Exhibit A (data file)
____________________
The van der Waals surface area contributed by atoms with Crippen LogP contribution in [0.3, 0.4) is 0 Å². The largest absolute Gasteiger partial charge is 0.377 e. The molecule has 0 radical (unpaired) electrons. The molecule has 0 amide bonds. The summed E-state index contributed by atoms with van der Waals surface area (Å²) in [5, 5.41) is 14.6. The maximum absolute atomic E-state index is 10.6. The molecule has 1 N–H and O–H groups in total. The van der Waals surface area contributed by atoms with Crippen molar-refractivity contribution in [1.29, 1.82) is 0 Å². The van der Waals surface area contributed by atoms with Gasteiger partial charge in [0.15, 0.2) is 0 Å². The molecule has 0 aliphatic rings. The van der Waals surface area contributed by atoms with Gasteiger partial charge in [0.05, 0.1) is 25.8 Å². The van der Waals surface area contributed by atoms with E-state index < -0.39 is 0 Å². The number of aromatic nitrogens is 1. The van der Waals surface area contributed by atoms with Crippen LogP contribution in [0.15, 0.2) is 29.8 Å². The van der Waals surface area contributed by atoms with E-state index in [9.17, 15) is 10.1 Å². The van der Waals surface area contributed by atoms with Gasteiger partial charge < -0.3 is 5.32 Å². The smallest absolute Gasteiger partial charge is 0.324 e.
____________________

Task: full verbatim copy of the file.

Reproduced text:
The van der Waals surface area contributed by atoms with Crippen LogP contribution in [0.3, 0.4) is 0 Å². The largest absolute Gasteiger partial charge is 0.377 e. The molecule has 0 radical (unpaired) electrons. The molecule has 0 amide bonds. The summed E-state index contributed by atoms with van der Waals surface area (Å²) in [5, 5.41) is 14.6. The maximum absolute atomic E-state index is 10.6. The molecule has 1 N–H and O–H groups in total. The van der Waals surface area contributed by atoms with Crippen molar-refractivity contribution in [1.29, 1.82) is 0 Å². The van der Waals surface area contributed by atoms with Gasteiger partial charge in [0.15, 0.2) is 0 Å². The molecule has 0 aliphatic rings. The van der Waals surface area contributed by atoms with Gasteiger partial charge in [0.05, 0.1) is 25.8 Å². The van der Waals surface area contributed by atoms with E-state index < -0.39 is 0 Å². The number of aromatic nitrogens is 1. The van der Waals surface area contributed by atoms with Crippen LogP contribution in [0.15, 0.2) is 29.8 Å². The van der Waals surface area contributed by atoms with E-state index in [9.17, 15) is 10.1 Å². The van der Waals surface area contributed by atoms with Gasteiger partial charge < -0.3 is 5.32 Å². The smallest absolute Gasteiger partial charge is 0.324 e.